Review: The biggest flaw of ‘Thor: Love and Thunder’? It’s for fans only

On Wednesday I took the bus into central London to see Thor: Love and Thunder, one of several simultaneous previews being shown in cinemas across Leicester Square. This wasn’t a star-studded red carpet deal — that was across the street, in a posh theater — but a cardboard Chris Hemsworth was available for selfies, and grinning fans lined up to grab a big plastic hammer. Later, as I sat in a busy auditorium waiting for the movie to start, someone behind me repeatedly tried to record an audio message for his followers, so I heard about 50 times that he summarized every plot of the Marvel movies online (no small feat) and that he was invited by Marvel to preview as a reward. He also claimed, to his obvious delight, that Hemsworth was in the building. A pre-recorded greeting later confirmed that unfortunately Hemsworth wasn’t even in the country, but writer/director/Korg Taika Waititi, Tessa Thompson (Valkyrie) and Natalie Portman (Jane Foster) wandered in from another theater to thank the crowd. “How gay is the movie?” shouted one Portman fan. “So gay,” she replied after a break, and touchingly, the crowd cheered. (In my mind, they were all brandishing large plastic hammers; this may be a false memory.)

Say what you will about the Marvel franchise, fans are 29 movies deep and still having a ball. As someone who has seen less than a quarter of these comics and not read a single one, I’m in no position to come up with an intelligent critique, or even one on the level of Martin Scorcese. What I will say, though, is that over the years it has become increasingly difficult to just dive into the franchise. Thor: Love and Thunder nailed this house. That’s not really a criticism. Instead, it’s about reckoning: At this point, the Marvel Cinematic Universe has become so dense and self-referential that it’s hard to watch one of these movies without feeling like you’re missing out on all the jokes and action. You lose a lot if you don’t know the characters, basically. Love and thunder was marketed as an action film, but in many ways fits the hangout genre better.

This latest Thor is the first since then Thor: Ragnarok, also directed by Waititi. U Love and thunderthe new villain is Gorr the God Butcher, played by Christian Bale, a silver man with a smile like the moon from Majora’s mask and the voice, confusingly, like Bale’s real English accent. Gor wants to take revenge on the gods because one of them let his daughter die; conveniently, he is wielding the Necromach, a god-slaying weapon. Thor, stunningly orange in color and sculpted, each arm sun-kissed by a mountain range, must give up his association with the Guardians of the Galaxy team to stop him. At the same time, his ex, Jane Foster, was diagnosed with cancer. However, holding Thor’s old hammer seems to heal her well again, and also puts her in a costume to match a pair of goals. They meet up with Valkyrie after Gorr attacks New Asgard and escapes with the city’s children. The team’s journey will take them to the Omnipotent City, where Russell Crowe plays Zeus, doing a funny Greek (?) accent.

Writing ArtReview, Gerry Canavan reflects on what he calls Marvel’s “late style,” characterized by “hyper-self-awareness” and a “self-referential preoccupation with the heroic past.” “Without a single focus on a single plot towards which everything builds relentlessly,” Canavan writes, “the franchise is instead fixated on minor variations of itself and its own affective rhythms, on examining, grieving and remixing its own past.”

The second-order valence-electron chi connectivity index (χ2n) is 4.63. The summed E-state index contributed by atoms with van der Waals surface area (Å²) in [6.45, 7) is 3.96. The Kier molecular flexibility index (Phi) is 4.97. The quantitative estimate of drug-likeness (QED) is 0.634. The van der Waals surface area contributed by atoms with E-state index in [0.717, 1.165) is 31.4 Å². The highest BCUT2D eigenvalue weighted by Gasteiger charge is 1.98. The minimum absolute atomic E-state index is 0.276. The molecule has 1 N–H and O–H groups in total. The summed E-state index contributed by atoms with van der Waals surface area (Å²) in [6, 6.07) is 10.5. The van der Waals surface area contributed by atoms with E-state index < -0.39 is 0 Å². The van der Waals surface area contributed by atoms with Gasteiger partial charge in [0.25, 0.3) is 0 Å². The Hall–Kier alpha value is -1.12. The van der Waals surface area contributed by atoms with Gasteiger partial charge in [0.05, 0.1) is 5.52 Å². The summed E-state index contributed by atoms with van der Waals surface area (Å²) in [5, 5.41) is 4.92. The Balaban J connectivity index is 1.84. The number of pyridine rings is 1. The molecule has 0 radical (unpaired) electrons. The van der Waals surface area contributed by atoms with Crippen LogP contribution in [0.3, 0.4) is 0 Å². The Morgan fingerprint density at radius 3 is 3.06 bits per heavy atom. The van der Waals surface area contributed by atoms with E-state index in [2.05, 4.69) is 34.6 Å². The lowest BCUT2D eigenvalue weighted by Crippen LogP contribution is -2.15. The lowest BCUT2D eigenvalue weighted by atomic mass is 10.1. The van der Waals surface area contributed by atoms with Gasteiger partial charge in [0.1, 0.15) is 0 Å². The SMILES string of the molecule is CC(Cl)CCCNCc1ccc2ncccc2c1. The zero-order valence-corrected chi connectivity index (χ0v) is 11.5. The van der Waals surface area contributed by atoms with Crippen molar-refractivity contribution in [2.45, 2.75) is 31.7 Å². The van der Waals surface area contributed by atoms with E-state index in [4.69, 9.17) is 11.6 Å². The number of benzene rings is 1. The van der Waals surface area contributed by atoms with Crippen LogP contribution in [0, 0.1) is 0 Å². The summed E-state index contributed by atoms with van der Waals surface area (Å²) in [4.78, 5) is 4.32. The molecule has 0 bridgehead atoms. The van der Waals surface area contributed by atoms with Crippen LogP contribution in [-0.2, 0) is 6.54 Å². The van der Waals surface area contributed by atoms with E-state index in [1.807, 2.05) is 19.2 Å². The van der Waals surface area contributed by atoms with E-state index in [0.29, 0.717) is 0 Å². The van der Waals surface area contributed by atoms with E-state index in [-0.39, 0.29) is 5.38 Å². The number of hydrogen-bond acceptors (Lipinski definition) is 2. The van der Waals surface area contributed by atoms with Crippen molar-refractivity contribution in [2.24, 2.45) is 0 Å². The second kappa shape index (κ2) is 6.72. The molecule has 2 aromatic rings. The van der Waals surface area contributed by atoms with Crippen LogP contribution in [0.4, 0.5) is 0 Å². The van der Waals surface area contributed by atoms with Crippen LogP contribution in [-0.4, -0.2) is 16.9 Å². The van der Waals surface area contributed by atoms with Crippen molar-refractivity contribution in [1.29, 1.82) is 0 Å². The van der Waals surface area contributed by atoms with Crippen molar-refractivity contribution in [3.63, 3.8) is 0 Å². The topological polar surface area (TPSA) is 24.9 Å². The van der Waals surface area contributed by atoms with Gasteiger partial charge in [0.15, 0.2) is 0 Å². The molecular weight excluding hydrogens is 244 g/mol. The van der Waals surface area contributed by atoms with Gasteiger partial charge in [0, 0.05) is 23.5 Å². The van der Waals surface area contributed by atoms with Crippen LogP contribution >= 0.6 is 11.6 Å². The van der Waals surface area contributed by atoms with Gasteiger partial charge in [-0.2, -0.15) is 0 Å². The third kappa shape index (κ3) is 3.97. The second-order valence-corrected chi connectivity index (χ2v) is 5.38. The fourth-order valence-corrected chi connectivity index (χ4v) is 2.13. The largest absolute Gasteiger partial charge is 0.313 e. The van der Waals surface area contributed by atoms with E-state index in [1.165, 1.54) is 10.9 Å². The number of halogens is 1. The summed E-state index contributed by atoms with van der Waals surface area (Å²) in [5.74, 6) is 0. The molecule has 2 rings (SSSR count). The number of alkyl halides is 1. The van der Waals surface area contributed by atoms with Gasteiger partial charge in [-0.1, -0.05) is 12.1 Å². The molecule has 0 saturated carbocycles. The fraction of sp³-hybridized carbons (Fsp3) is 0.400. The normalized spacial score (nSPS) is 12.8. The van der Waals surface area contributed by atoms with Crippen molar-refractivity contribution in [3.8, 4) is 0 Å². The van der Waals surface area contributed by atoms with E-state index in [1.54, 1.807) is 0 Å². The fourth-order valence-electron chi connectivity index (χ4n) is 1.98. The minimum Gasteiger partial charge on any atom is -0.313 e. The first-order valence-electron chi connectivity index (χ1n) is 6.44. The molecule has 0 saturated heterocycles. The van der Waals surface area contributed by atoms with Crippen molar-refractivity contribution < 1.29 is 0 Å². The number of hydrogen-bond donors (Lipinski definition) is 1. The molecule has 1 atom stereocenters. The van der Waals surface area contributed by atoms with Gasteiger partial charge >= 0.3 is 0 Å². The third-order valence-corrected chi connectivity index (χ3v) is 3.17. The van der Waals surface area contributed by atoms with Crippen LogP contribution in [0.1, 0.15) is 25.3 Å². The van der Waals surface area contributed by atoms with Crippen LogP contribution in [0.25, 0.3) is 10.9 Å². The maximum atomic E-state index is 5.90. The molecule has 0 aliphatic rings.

This summary pretty much captures the problem Love and thunder. Take Thor and Foster’s relationship, which blossomed in the first two Thor movies, not in the acclaimed Ragnarok. To Waititi’s credit, he does provide plenty of recaps to bring you up to speed, usually through the mouth of lovable rock man Korg, or via plays-with-plays with Matt Damon. But it can’t provide the emotional character development necessary to care about the couple’s struggles with love and cancer.

A fair answer would be to point out that the Marvel movies, like the Marvel comics, are meant to be enjoyed in conversation with each other; that they are never independent stories. But there is a noticeable aimlessness Love and thunder it’s hard to ignore if you’re not watching the movie just to see your favorite characters. In post-Endgame Out in the world, the dramatic stakes are just lower, a problem compounded by Waititi and the coldly ironic tone of his actors. These films were formed in his image, imbued with the same mischievous satire that informed his What are we doing in the shadows?. But that tone reinforces the impression that nothing really matters: we’re just here to have a good time.

And that’s okay! (Or it would be fine if the supermassive black hole of the Marvel franchise didn’t swallow the prospect of other blockbusters that didn’t feature Tom Cruise or the Minions, but that’s a well-trodden topic.) These movies don’t have to please everyone, and it’s fun, almost avant-garde, to have become so inadmissible to outsiders. But how will they age? Will an audience 30 years from now, who you would imagine will have a very different frame of reference, find them watchable? Is it possible that they will sign up for Disney+ Max and watch 50+ hours of movies to get references in one movie? Maybe, but we’re nowhere near the end. Afterwards Love and thunderCredit, Zeus appears to summon Hercules, the subject of the second film. There is a comic and a lot of lore about it.

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